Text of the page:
Since the early 1990s, when M C Mehta filed a public interest litigation (PIL) in the Supreme Court (Mehta 1985), all stakeholders have been concerned about traffic congestion and vehicular pollution. In the mid-1990s, the Delhi High Court also mandated the painting of exclusive bus lanes. A large number of private bus (the infamous red line buses that were later renamed and repainted in blue) due to their associations with large number of fatal crashes were introduced to meet the demand of public transport as the Delhi Transport Corporation (DTC) was running under financial loss. In January 2016, the AAP government reintroduced both these strategies. As the Delhi transport department has not been able to find depot space for new buses, private buses with the private operating bearing the onus of finding depots and parking space, have been considered as an option.

In 2001, as a result of growing concern for vehicular pollution and at the direction of the Delhi High Court, the Delhi government introduced compressed natural gas (CNG) as fuel for all public transport vehicles. For this, it received the clean cities international award given by the US department of energy in 2003. In addition, the city has seen the expansion of the metro rail system and construction of signal-free corridors. Delhi now has 194 km of metro rail system, more than 100 grade separated junctions and nearly 200 km of signal-free traffic corridors. However, in 2015 Delhi was declared to have the poorest air quality compared to many other global cities (Guardian 2015).

In 2008 a short stretch of 5.6 km was introduced as a BRT corridor which had two central lanes reserved for bus operations, exclusive bicycle lanes and pedestrian paths and bus stops designed for disabled persons which met with heavy criticism from the media almost the very day the operations started (Thynell et al 2010). Survey of bus commuters and bicycle users showed that majority of them (~80%) were satisfied with the new corridor design and would want the corridor to be extended (CSE 2009 & NDTV poll). However the corridor was not extended. In 2012 in response to a PIL against the BRT corridor the Delhi High Court judgment noted, “Within the parameters of a scope of judicial review, the scattered material placed before us would not justify a conclusion that BRT as a concept is bad and is a misfit in Delhi and thus should be scrapped’’ (Hindu 2012). While the BRT has been scrapped, the government has at the same time reiterated its commitment to public transport users and non-motorised vehicle users. The public works department minister declared, “We may have to keep certain roads only for public transport as is done in many other European cities. We will install street furnitures like lifts with glass panel, toilet blocks and rain water harvesting system,” adding vendors will be given specific time slots to sell their products (Economic Times 2015). The transport minister has been celebrating a car-free day on the 22nd of every month where 4–5 km of stretch is declared car-free in the morning hours and people are urged to join the bicycle rally which is led by the minister (Indian Express 2016).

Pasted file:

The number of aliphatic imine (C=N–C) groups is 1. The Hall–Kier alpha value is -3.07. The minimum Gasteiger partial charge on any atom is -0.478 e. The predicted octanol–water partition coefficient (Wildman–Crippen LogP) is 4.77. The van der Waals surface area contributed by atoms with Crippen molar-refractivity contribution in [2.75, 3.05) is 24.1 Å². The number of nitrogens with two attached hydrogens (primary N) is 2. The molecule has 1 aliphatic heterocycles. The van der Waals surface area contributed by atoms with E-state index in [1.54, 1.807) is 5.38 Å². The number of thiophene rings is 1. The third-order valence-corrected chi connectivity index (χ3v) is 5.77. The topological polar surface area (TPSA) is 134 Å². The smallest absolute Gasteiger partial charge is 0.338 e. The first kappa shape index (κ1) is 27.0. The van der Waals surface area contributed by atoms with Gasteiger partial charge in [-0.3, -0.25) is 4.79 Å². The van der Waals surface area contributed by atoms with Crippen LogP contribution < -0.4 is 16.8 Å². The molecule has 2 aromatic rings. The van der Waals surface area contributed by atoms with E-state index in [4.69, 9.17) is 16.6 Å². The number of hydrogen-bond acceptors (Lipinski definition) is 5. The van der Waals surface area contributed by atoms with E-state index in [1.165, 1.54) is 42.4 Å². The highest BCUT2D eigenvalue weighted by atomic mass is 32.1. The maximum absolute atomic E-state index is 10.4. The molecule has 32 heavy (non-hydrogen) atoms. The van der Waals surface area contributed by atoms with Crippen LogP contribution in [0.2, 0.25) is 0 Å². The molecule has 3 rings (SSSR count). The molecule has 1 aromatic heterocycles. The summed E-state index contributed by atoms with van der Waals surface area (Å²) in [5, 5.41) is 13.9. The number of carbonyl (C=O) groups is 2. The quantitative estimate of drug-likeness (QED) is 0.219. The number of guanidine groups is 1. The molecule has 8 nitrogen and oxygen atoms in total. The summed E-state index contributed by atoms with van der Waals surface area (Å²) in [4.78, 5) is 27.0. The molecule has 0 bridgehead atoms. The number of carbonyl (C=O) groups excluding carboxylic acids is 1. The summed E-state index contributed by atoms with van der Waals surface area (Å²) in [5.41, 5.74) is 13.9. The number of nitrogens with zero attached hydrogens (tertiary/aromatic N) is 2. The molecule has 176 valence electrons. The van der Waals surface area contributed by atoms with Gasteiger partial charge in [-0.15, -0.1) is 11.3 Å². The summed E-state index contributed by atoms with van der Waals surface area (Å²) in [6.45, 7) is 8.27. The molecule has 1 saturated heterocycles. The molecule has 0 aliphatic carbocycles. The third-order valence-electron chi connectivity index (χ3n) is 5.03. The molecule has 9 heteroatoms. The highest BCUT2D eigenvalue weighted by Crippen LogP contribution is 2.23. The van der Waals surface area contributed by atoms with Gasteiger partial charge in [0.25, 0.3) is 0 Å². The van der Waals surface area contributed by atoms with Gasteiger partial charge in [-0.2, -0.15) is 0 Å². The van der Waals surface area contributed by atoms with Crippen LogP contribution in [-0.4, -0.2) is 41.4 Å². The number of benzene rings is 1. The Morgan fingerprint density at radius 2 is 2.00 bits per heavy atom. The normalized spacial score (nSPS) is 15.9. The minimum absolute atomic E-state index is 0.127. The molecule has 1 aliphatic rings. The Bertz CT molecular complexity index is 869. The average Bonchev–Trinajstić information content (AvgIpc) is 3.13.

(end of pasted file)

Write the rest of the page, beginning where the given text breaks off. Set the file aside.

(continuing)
After almost 25 years of active policies to improve public transport, congestion and air quality, why does Delhi have the poorest air quality and congested roads? The current government wants to address the problem of poor air quality and congestion by observing car-free days and implementing the odd and even scheme for private cars and dismantling exclusive lanes for buses. Strategies to improve bus operations which were implemented in the mid 1990s have been reintroduced without discussing why these strategies did not work 20 years back.

We conclude with a quote from Thynell et al (2010)

…in Delhi the demand of the motorists for removing congestion irrespective of efficient bus operations might halt the modernisation of public transport and soft modes. In that case the process of urban renewal will suffer a setback. On the other hand, if the integrated concept of BRT, walkable cities and bicycling becomes more politically attractive in the face of global warming, there might be a chance to counteract the growing risks associated with the globalised use of private cars.

Congestion-free lanes for buses have been opposed because on the same corridor cars face congestion. Policies like “Car-free days,” “Odd and Even scheme” which result in symptomatic relief—short term reduction in congestion—are considered successful, whereas long-term and permanent solutions like bus lanes and bicycle lanes are given lip service and postponed for a variety of reasons.

References